Context: Gandhi Jayanti is celebrated on 2 October every year to commemorate the birth anniversary of the Father of the Nation Mohandas Karamchand Gandhi. This year will mark his 151st birth anniversary.

More about news:

  • The Mahatma as he was known, was born on 2 October, 1869 in Porbandar, Gujarat.
  • The anniversary is also marked as the International Day of Non-Violence after the UN General Assembly adopted a resolution to declare the same on 15 June, 2007.

Mahatma Gandhi

  • He is globally famous for his propagation of ahimsa or non-violence.
  • Gandhiji was the architect behind Dandi March, or the protest organised by Indians against the salt tax imposed by the British in 1930. 
  • He assumed leadership of the Indian National Congress in 1921 and urged colonial India to become self-reliant and ditch British products. 
  • He also protested during the Quit India movement in 1942 calling for the British to leave India.
  • The Non-Cooperation Movement and the Civil Disobedience Movement are some of his popular mass movements. 
  • He also fought the caste system in India, untouchability.
  • He created awareness about equality and brotherhood among different religions of India.

Politics of non violence

  • The core of Gandhi’s political theory is that politics is shaped by internal moral power, rather than rational violence. 
  • Politics for Gandhi was an act of consciousness, not a mode of living taken for granted.
  • According to him, the basic condition of political action was the elimination of violence. Gandhi did not see the goal of political action as the immediate capture of office. 

Democracy as a value

  • Gandhi said that democracy is not a political regime but a value, which needed to be created and cherished. 
  • The modern state contained forces that threatened liberty. 
  • Violence was a sign of the failure of a legitimate political power.
  • This transition from violence towards politics is needed. 
  • It could not take place without the intervention of the ethical in the political. 

Morality in politics

  • Gandhi’s principal aim was to civilise modern politics from within, by eliminating resentment, hatred and coercion. 
  • His politics of non-violence was a method to mobilise collective power in a manner that attends to its own moral education in an exemplary and innovative way. 
  • The very essence of our civilisation is that we give a paramount place to morality in all our affairs, public or private.
  • His view of morality was not a denial of politics. 
  • On the contrary, Gandhi’s moral idealism was completed by a political realism, which sought the construction of a democratic society. 
  • Political work must be looked upon in terms of social and moral progress.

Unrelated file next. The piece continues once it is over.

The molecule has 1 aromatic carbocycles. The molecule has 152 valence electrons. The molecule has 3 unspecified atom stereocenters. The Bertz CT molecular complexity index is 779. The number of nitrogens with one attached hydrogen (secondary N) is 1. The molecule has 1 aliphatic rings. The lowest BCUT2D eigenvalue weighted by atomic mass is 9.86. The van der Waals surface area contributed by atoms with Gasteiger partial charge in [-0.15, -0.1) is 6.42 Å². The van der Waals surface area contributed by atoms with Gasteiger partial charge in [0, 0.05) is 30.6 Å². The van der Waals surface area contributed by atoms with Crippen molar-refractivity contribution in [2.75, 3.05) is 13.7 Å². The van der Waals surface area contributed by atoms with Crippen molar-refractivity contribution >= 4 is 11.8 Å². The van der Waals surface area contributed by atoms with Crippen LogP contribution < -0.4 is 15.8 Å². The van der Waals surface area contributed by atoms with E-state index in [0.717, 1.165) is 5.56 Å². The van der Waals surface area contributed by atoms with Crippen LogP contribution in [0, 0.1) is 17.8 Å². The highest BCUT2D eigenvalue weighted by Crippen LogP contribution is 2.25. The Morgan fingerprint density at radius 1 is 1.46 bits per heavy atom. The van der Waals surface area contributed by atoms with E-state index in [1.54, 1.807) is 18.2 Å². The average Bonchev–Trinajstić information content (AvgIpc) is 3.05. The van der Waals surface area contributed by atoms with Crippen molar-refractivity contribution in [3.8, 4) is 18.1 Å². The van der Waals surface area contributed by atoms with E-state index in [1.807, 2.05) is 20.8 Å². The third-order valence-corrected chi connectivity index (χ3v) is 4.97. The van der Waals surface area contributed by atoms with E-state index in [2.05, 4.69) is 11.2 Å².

Ethics in politics

  • Gandhi argued for a dedicated and committed political ethos, which did not accept the necessity of “dirty hands” in politics. 
  • Ethics tells us what it ought to be. It enables man to know how he should act. 
  • Gandhi showed that a life of excellence is an agency and a transformative force which is an experience of conscience underpinning the harmony between ethics and politics.
  • He said that he always derived politics from ethics or religion.
  • Gandhi considered politics as a work of the heart and not merely of reason. 
  • French philosopher Blaise Pascal, also said: “The heart has its reasons which reason itself does not know.” In the same manner, Gandhi believed that the heart, and not reason, is the seat of morality. 

Ethical citizenship and social stability

  • The Gandhian effort for non-violent politics was a cultivation of one’s capacity for ethical citizenship. 
  • Swaraj is meant to civilise us, and to purify and stabilise our civilisation. A person who is a lover of his country is bound to take a lively interest in politics.
  • Gandhi believed that next to constructive work, a society also needs to be inwardly empowered, since human beings are capable of love, friendship, solidarity and empathy.
  • It is the moral nature of man by which he rises to good and noble thoughts. 

Focus on self knowing:

  • The Gandhian appeal to the ethical in politics was not only a way to seek Truth, but also of coming to know oneself in ever-greater depth. 
  • Therefore, he advocated an awareness of the essential unity of humanity. 
  • That awareness called for critical self-examination and a move from egocentricity towards a “shared humanity.” 

Shared humanity

  • From Gandhi’s perspective, non-violence was an ontological truth that followed from the unity and interdependence of humanity and life. 
  • This “shared humanity” needs to strive to remove its ethical imperfections in order to be able to live with global challenges. 

In an age of increasing “globalisation of selfishness”, there is an urgent need to understand and practise the moral leadership of Mahatma Gandhi and re-evaluate the concept of politics.

Image source: Indian Express